Ten minutes before The Libertines are due to arrive, the all encompassing video wall masquerading as our main stage switches from showing views of an idealized British summer to equally romanticized stills of Pete Doherty and Carl Barat. It’s a canny move. The Libertines will always be a band who look better, perfect even, in Polaroid. All that electric friction and those roguish good looks crystalized in moment of eternal anarchy and optimism.
The Libertines, more a myth-of-their-own-making than a real functioning band, deal almost exclusively in half-imagined fables. They speak to a glorious crumbling Britannia that never really existed - an old Albion that might be found down some idyllic, lifeless lane, but that couldn’t be further from the vibrant, striving, multicultural London upon whose streets the band were raised.
Fittingly, a single step inside Hyde Park’s walled perimeter serves a journey through space and time. Gone is the modern colour laden festival throng and in steps a sea of muted shades.
It’s 2004: fashion is dictated strictly by Camden and the dress code recalls ancient Converse commercials. Whether the 60,000 strong crowd is evidence that indie movement never died away (it simply went dormant), or that this is one last game of nostalgic dress up, remains to be seen. One thing is certain: tonight’s show is all about romanticized youth, for the audience as much as the artists.
The Libertines, delivering their second super-sized return show on English soil (the first took place at Reading Festival in 2010), arrive on time and are given a heroes welcome. For a brief second those immaculate images mirror the very real, slightly unsteady, figures on stage and perfection feels attainable – and then the first note is struck.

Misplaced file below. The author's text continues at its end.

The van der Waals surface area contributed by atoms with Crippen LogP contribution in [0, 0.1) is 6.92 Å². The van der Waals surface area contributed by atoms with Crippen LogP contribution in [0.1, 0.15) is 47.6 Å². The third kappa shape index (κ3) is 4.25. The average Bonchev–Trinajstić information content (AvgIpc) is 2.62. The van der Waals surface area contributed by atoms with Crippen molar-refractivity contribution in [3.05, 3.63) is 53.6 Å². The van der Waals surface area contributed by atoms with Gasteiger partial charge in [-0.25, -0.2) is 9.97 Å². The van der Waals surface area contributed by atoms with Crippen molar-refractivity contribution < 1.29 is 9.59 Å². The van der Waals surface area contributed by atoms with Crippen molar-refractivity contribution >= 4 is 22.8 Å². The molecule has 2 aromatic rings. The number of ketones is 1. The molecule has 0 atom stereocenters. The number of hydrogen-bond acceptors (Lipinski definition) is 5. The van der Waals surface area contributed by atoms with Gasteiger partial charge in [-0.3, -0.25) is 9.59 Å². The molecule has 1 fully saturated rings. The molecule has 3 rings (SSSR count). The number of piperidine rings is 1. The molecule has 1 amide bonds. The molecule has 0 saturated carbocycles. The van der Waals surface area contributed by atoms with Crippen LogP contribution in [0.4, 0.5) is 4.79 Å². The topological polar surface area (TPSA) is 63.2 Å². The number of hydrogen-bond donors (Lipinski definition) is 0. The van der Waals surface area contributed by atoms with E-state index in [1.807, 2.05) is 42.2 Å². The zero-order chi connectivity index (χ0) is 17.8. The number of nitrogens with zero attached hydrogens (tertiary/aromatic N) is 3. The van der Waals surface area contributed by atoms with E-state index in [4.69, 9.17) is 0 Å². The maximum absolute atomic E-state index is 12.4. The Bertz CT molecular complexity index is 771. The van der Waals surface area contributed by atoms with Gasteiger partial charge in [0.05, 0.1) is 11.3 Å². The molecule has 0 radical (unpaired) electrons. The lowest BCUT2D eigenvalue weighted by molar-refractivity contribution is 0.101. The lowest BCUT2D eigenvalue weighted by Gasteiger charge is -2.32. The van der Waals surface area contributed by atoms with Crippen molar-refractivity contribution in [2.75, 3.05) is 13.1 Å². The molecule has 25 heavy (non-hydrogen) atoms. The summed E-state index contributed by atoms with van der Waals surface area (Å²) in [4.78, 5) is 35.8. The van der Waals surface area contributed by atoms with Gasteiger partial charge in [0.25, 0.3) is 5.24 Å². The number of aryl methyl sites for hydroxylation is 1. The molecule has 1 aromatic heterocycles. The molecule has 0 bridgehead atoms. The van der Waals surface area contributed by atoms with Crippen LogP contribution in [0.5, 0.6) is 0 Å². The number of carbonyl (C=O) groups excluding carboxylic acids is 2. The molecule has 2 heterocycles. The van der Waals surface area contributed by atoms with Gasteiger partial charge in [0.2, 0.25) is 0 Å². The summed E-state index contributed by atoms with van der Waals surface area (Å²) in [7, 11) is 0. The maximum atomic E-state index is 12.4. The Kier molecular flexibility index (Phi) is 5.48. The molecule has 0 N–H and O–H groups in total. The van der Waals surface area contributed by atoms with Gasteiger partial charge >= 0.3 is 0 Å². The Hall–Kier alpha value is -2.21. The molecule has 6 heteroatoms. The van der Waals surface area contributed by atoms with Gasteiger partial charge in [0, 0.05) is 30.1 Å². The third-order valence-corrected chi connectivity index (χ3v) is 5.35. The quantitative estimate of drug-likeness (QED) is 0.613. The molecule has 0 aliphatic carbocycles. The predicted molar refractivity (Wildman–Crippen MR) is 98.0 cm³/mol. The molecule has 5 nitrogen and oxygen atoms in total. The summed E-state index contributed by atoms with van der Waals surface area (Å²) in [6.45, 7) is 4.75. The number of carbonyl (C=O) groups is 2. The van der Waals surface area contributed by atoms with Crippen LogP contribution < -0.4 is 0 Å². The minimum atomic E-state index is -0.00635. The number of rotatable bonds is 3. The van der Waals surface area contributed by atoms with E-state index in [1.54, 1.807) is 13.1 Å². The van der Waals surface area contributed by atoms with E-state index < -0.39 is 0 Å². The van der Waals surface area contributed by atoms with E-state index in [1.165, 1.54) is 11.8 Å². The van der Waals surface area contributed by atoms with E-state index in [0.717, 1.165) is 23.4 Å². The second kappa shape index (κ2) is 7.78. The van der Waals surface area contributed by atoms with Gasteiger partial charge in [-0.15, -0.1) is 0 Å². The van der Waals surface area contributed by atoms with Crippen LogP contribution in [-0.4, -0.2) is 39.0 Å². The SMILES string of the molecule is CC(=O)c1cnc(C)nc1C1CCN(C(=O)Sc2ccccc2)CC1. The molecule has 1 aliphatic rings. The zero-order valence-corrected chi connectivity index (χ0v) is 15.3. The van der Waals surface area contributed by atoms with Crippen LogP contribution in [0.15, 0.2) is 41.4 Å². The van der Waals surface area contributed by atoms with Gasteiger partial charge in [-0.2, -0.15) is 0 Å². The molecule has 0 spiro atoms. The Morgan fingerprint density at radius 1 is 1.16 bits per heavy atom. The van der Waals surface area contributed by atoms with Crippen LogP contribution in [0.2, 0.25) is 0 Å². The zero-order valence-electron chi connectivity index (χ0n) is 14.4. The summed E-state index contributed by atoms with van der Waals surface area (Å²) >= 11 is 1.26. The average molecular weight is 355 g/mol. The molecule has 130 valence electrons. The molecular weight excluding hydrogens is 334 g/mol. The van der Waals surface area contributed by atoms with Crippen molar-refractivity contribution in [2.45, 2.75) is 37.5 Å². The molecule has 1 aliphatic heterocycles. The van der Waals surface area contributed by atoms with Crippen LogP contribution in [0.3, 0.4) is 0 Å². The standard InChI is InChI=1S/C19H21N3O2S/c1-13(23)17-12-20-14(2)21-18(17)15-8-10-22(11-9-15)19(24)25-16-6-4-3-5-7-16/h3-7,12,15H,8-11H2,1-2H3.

By now everyone in attendance should know exactly what to expect. Pete Doherty is well known for his sloppiness in all aspects of his life, but if he is dubious, then the Hyde Park sound system is rotten to the core. “Vertigo” limps from the speakers a sinewy mess, buoyed by a crowd happy to bellow it’s every syllable and hum its snaky riff. For all of two minutes and thirty-eight seconds it seems that nothing can kill the crowd’s buzz - they are dead set on exuding every last ounce of energy in homage to their scraggly idols.
Then it happens. Like Reading four years earlier, the crowd crush is too extreme. Paramedics are called for. Pete Doherty incoherently implores the crowd to move back (to the band’s credit this isn’t a foolish request, there is plenty of space just shy of the barrier). “Boys In The Band” is stopped and restarted and stopped again. The surge is intense, but so is the sudden deluge of escapees. Endless chains of fans scurry beyond the barrier as flairs ignite and idiots choose this fraught moment to hurl live fireworks across this field turned sardine tin.
“Time For Heroes”, perhaps the definitive Libertines anthem - perfect for an occasion where an unruly crowd battles security - suffers the same fate as “Boys In The Band”. The crowd paper over the cracks until the set comes crunching to yet another halt. At this point, your reporter (with his friend’s girlfriend in tears and fights erupting left right and centre) is forced to beat a retreat and enjoy the remaining performance from the deeper reaches.